Where the number of parallel resources N needed to support the patterns have been calculated, total number of resources needed per cycle (sounding cycle) are calculate using following formula (3)
#TOTAL=N*M  (3)

    • wherein #TOTAL=total number of resources needed in the physical channel per cycle;
      • N=number of parallel resources N needed to support the pattern, calculated using formula (2); and
    • M=(1, 2, . . . M-max)

The table 700 in FIG. 7 illustrates part of the result of this step for the example 1 (input values X-max=60 and M-max=20). The values define the number of total resources taking into account both parallel and serial resources. The values in bold italic are for the same k and M combinations than in the table 500 in FIG. 5, i.e. they indicate #PPGs that are bigger than X-max.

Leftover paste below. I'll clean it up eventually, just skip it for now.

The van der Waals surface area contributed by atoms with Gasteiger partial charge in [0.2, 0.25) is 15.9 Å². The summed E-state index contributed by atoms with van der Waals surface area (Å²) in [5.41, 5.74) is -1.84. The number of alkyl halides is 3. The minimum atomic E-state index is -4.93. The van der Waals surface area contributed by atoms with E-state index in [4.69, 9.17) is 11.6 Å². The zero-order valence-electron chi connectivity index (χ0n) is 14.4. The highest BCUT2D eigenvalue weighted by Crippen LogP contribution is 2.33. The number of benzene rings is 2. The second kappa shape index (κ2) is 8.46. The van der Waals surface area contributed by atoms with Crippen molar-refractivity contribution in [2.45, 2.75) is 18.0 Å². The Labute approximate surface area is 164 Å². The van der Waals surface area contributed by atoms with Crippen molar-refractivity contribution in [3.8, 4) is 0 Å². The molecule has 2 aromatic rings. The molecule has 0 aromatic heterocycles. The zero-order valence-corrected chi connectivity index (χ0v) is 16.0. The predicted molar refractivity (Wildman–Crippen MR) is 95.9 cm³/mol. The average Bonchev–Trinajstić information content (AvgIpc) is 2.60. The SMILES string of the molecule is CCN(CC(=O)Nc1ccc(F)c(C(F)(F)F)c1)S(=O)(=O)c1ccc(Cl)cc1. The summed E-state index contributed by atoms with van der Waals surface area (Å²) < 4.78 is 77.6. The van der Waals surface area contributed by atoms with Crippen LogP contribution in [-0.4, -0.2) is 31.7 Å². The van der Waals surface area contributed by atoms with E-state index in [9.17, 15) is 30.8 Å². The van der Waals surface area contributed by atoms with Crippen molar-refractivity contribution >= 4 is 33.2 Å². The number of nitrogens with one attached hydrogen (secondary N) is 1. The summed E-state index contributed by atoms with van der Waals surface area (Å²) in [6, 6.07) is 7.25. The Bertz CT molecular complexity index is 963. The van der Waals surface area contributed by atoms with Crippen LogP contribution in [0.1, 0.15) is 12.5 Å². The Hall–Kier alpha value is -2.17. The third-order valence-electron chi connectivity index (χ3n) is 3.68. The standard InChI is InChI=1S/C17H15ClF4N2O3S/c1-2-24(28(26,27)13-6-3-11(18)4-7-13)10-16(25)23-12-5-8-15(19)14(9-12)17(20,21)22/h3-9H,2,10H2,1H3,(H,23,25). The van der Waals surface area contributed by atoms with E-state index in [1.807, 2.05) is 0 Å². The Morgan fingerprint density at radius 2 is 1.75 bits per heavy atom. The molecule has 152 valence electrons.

Then values for N, M and k are determined in step 205 according to one or more predetermined rules. Any rule may be used, but in order to minimize overall resource consumption with the given latency but still ensure enough capacity, one should select the combination of M and k which has the smallest total number of resources needed in the physical channel per cycle amongst those whose number of patterns per group is bigger than or equal to X-max to ensure that there is enough patterns for the traffic over the physical channel. (If the number of patterns is so small that the physical channel runs out of the patterns, one cannot generate more patterns while maintaining the planned latency.) In other words, a selection made on the basis of the rule minimizes the overall resource consumption with boundary conditions: the required sounding capacity constraint (X-max) and maximum tolerated latency constraint M-max. The selected combination of M and k is then used to determine N, and #PPG, either from a corresponding table, or using formulas (2) and (1) with the selected k and M values. The dimensioning of common physical resources and selection of the SRS patterns group with constrained sounding latency is hence performed. In other words, outcome of the dimensioning is the SRS pattern group with minimized resource consumption with given latency and required maximum capacity.